From Antiquity to the modern day, dating has established itself as a ritual which we have long considered as the precursor to assessing the suitability of a potential life partner. Over time, our contemporary concept of dating has evolved so drastically that many of the habitual practises once associated with the idea appear rather outdated and most definitely peculiar.
From an evolutionary perspective, the notion of ‘dating’, i.e. courtship or wooing is actually a relatively recent phenomenon. Anthropological studies suggest that in the past - and also in some cultures today - this concept was neglected or disregarded completely; the focus was on sexual reproduction to produce a genetically viable offspring, therefore strengthening the family lineage. From a historical standpoint, dating was existent only to the extent to which a couple-to-be was first introduced before, or at, their wedding ceremony…If you were one of the fortunate ones.
In past Western society, romance and love had a somewhat turbulent relationship with the institute of matrimony. According to ancient manuscripts from as far back as pre-Renaissance, the heart’s desire was outweighed by legacy, survival, power, politics and resources. Couples over the epochs, both fictional and non-fictional were not always attracted to those whom they were betrothed to, which might have lead to secret, romantically frenzied encounters by twilight. This however, does not constitute as ‘dating’…
According to research, the first decade of the twentieth century saw the beginning of our modern interpretation of ‘dating’. During this time, it was very common for older male relatives and families with daughters, to use their networks or involve Matchmakers to find potential suitors. Dates were then arranged with permission of the parents and in the presence of an all-divulging chaperone. The goal being to get married and the result - inevitably to procreate. The couple was seldom left unaccompanied, rendering any desire of intimacy or carnal exchange virtually obsolete. Since the lower socio-economic bracket were unable to dedicate the assets and resources to impressing suitors in their less-than-stately dwellings, it became ceremonious to leave the protection of the home to go out to spend time together, thus, it become known to go on a ‘date’.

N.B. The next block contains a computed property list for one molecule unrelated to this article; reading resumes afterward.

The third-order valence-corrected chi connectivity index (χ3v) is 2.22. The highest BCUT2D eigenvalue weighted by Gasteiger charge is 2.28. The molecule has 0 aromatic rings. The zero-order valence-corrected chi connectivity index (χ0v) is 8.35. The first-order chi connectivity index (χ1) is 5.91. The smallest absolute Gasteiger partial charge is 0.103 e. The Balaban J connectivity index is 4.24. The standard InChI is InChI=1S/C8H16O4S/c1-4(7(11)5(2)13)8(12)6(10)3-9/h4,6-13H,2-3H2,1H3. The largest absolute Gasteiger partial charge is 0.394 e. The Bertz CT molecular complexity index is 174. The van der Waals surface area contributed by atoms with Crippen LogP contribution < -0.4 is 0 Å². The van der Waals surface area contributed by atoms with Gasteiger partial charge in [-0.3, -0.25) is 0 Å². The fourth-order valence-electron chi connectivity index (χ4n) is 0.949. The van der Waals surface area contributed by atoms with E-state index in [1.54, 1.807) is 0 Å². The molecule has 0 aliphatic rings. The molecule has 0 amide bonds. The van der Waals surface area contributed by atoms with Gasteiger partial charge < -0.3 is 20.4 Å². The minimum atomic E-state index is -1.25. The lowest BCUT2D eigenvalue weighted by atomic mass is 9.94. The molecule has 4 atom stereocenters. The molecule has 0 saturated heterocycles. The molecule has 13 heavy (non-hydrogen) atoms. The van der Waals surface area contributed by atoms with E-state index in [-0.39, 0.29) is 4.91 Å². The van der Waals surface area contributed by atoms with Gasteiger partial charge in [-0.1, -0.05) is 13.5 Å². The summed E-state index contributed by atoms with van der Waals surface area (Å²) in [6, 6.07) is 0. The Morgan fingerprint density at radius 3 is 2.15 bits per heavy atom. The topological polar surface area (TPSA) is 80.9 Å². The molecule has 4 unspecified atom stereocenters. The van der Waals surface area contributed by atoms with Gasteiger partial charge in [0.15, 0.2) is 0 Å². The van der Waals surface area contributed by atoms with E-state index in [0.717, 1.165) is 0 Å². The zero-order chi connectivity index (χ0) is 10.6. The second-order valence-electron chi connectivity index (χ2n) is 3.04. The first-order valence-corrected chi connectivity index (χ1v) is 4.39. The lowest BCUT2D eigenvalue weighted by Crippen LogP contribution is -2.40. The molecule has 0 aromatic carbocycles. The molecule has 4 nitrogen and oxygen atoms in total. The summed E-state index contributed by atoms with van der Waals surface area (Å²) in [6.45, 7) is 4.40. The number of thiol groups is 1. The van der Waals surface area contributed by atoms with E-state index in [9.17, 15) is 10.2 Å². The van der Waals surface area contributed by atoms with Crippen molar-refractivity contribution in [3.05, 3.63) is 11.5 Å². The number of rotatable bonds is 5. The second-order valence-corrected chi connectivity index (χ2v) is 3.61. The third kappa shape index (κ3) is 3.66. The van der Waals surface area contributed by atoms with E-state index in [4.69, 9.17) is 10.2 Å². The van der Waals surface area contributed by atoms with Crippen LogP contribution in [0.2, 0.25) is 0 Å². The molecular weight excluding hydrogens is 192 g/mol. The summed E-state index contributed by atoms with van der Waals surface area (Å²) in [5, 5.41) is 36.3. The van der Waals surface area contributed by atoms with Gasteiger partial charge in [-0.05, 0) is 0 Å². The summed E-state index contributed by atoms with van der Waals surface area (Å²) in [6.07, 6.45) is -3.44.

During this era and often in many cultures around the world today, this arrangement would most likely consequence in marriage. Over the progression of the century, the youth of the age began to grow resentful of the strict, orthodox manner of ‘dating’ imposed by their forbearers. Deciding to take a more proactive approach and selecting by themselves, rebellion was rife in the Roaring Twenties. Evidently, all that was banned - was good; forbidding sexual encounters and intoxication, prohibition resulted in the first explosion of freedom for the modern West to enjoy liberation from the shackles of chaperoned dating to acting as wildly as they wanted, shielded under the backdrop of underground speakeasies.
Fast forward a few decades and through several oscillating schools of thought of what defined dating…From the 1950s and its traditional and triumphant ‘nuclear family’ ideals to the 1960s and the fluid concept of free-love, polygamous ‘relationships’ and drug-fuelled expression - the concept was really truly radicalised in the 1970s.
This time saw several inventions empowering both sexes: changing dating forever. With the introduction of birth control - oral contraceptive pills, the legalisation of abortion and active Women’s rights movements - sexual liberation for women was at an all-time high, obviously benefiting their male counterparts at the same time. Stimulating the awakening of dating without caution and exploring without concern, the shift in liaisons became evident: validating what some Sociologists deem the end of ‘dating’ as we once knew it and taking us into the taboo realm of ‘hook-ups’. The idea of ‘going-Dutch’ or halves on a date also became prevalent at this time, women wanted equality demonstrated. No longer a trial period as a harbinger for marriage, casual dating (…and casual sex) became ‘normalised’.
Not to say that people no longer wanted marriage, but attitudes and relationship roles were changing. In our modern times, marriage has become less permanent and whilst wanting a long term commitment, men and women also value their independence, their own goals and ambitions and are willing to remain single until they find the right one. Some, whilst searching, are open to fulfilling their physical and emotional desires in the short term.
We often hear nostalgic idioms recalling the lost art of dating or the clichéd chivalry is dead aphorism. The modern single, will date and explore a larger number of potential partners than we did historically and the technological innovations of today make ‘connecting’ easier than ever before. For some, this has resulted in a hot mess of trial and error, quantity over quality, some frustration and a few funny stories to tell our friends.
It seems now, we are coming full circle. With so many people finding it difficult to find the right one, we are seeking alternatives methods, which has given rise, once again, to Matchmaking. Dating has evolved, because we have - we want more… We want it all. So, no longer are we passively waiting for love to drop by, we are being proactive and going after what we want.